The White House has expressed strong disapproval of a controversial Israeli plan to build nearly 700 new apartments for Jews in East Jerusalem Al-Quds, where Palestinians hope to set up the capital of a future state.
“The United States opposes new Israeli construction in East Jerusalem [Al-Quds]. The status of Jerusalem [Al-Quds] is a permanent status issue that must be resolved by the parties through negotiations and supported by the international community,” White House press secretary Robert Gibbs said in a statement issued on Monday.
“Neither party should engage in efforts or take actions that could unilaterally preempt, or appear to preempt, negotiations. Rather, both parties should return to negotiations without preconditions as soon as possible.
“The United States recognizes that Jerusalem [Al-Quds] is a deeply important issue for Israelis and Palestinians, and for Jews, Muslims, and Christians. We believe that through good faith negotiations the parties can mutually agree on an outcome that realizes the aspirations of both parties for Jerusalem [Al-Quds], and safeguards its status for people around the world,” the statement added.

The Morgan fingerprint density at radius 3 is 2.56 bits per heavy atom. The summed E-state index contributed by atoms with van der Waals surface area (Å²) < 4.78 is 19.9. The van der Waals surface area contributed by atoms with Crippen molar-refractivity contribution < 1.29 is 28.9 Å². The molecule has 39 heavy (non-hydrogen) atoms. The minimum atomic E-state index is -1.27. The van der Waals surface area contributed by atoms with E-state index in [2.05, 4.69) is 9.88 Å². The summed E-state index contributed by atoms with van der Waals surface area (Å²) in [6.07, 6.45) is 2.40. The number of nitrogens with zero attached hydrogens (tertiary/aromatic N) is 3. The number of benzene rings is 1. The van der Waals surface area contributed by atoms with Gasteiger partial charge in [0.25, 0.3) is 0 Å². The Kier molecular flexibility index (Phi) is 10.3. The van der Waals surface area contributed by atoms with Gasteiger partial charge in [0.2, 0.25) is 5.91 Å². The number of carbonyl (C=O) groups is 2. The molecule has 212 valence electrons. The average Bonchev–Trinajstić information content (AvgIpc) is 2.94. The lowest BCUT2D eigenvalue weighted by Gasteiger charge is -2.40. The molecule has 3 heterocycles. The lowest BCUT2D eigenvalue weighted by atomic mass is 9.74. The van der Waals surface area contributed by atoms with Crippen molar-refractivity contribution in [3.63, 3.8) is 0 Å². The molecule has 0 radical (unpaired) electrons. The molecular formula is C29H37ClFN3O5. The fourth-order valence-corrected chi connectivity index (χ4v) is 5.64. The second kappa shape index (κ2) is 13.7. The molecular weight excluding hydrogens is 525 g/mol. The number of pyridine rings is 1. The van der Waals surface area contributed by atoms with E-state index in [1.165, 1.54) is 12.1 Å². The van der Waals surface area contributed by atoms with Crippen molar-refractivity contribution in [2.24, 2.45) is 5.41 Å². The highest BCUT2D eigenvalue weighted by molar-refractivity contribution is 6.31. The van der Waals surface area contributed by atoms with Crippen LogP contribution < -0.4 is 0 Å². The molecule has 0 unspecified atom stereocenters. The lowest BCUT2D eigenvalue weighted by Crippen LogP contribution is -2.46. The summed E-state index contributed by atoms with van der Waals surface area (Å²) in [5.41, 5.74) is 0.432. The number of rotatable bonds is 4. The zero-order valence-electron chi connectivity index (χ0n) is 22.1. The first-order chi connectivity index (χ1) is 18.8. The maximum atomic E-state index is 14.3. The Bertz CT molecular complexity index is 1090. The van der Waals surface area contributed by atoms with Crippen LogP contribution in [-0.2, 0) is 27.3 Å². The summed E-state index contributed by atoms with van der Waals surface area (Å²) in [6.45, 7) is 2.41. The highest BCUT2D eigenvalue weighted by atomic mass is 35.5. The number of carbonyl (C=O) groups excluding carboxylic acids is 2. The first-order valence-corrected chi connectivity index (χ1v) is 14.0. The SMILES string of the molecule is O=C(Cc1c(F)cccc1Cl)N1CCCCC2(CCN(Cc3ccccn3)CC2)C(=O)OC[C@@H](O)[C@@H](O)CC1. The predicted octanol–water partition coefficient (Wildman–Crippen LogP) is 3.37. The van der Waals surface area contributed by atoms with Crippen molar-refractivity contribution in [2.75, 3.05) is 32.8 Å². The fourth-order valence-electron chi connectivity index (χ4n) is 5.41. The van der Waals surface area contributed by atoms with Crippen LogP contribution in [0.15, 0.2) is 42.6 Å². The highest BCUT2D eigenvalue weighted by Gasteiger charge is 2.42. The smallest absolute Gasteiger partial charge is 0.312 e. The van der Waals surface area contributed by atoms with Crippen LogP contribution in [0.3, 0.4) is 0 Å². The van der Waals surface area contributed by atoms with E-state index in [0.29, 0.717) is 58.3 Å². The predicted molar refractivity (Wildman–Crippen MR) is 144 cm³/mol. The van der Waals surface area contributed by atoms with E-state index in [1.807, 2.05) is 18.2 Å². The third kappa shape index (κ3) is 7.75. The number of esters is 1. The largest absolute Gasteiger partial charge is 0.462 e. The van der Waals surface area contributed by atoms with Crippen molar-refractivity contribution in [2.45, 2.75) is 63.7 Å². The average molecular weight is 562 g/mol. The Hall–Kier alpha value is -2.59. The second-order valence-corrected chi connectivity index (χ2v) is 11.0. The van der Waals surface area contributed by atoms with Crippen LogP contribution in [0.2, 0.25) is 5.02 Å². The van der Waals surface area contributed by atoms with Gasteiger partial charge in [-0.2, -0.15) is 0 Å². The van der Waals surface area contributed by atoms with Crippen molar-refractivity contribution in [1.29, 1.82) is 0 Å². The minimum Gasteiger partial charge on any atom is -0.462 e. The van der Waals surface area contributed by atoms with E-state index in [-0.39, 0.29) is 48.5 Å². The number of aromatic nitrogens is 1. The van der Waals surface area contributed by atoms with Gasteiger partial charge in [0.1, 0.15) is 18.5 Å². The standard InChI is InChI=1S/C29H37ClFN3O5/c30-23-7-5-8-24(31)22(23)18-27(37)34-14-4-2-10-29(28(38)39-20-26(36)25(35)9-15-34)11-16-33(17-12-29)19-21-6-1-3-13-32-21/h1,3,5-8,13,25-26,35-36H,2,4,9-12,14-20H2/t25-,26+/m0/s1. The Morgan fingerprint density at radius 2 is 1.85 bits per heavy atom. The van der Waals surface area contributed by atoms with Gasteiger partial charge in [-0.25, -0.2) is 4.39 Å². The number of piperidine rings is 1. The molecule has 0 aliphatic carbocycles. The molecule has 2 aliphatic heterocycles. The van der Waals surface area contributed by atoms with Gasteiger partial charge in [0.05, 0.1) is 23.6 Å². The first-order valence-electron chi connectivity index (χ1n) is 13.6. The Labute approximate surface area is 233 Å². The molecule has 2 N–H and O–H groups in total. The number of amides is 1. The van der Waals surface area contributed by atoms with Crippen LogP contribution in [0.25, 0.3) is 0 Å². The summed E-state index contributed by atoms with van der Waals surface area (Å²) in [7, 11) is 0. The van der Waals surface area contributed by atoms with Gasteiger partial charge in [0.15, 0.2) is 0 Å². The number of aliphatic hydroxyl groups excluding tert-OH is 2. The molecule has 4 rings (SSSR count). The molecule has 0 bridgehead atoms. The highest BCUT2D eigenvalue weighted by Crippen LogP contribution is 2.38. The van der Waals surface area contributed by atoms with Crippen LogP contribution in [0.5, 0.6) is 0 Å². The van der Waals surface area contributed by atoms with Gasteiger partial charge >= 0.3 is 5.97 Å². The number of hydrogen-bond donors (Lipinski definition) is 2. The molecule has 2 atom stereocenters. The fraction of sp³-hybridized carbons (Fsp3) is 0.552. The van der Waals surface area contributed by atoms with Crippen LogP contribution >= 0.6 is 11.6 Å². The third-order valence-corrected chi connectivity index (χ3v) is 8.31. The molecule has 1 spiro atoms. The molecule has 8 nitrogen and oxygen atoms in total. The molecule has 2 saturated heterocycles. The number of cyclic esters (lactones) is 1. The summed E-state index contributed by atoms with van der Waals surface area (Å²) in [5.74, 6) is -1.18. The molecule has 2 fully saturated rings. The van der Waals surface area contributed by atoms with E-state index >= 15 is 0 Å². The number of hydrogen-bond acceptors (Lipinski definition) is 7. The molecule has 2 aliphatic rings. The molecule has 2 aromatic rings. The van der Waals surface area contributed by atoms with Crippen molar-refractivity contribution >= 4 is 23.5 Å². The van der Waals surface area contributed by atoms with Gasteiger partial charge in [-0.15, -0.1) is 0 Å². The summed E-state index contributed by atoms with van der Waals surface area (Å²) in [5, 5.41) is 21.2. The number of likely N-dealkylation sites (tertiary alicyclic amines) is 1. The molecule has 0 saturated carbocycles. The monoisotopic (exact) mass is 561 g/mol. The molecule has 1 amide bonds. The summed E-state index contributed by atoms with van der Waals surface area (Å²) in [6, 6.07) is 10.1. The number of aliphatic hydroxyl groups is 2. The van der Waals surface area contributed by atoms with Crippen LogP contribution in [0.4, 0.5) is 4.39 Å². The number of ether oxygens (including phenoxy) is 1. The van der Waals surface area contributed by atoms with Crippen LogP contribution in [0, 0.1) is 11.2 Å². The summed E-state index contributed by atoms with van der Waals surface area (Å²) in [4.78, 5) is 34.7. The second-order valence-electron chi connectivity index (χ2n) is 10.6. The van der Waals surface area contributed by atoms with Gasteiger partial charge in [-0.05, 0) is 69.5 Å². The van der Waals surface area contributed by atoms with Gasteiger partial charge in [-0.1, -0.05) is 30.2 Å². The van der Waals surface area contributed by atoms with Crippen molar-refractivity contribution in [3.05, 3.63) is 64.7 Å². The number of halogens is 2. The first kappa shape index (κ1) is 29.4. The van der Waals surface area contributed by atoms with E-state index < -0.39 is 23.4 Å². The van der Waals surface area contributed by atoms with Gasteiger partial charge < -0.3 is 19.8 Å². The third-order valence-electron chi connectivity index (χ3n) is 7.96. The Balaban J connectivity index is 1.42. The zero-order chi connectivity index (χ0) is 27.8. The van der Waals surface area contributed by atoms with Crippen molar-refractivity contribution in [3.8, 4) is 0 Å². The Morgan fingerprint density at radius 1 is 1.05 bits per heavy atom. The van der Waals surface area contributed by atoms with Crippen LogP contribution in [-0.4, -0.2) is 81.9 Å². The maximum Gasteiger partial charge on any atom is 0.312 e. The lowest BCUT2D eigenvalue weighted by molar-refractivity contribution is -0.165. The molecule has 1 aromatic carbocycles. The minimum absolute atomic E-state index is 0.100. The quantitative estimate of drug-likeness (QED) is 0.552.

The Israeli plan has undermined US efforts to jump-start the stalled Middle East peace process.
Tel Aviv is currently under intense pressure from the international community to halt the construction of illegal settlements in the West Bank. Israeli settlements are widely considered the main obstacle in the way of Israeli-Palestinian peace talks.
Under the 2002 Roadmap for Peace plan brokered by the United States, the European Union, the United Nations, and Russia, Israel has to ‘dismantle settlement outposts erected since 2001 and freeze all settlement activities.’
There are currently 121 Israeli settlements and 102 Israeli outposts built on Palestinian land occupied by Israel in 1967.
These settlements and outposts are inhabited by a population of approximately 462,000 Israeli settlers. Some 191,000 Israelis are living in settlements around Jerusalem Al-Quds and an additional 271,400 are spread throughout the West Bank.
All of these settlements and outposts, which have been erected on occupied land that the Palestinians claim for a future state, are illegal under international law and have been condemned by numerous United Nations Security Council resolutions.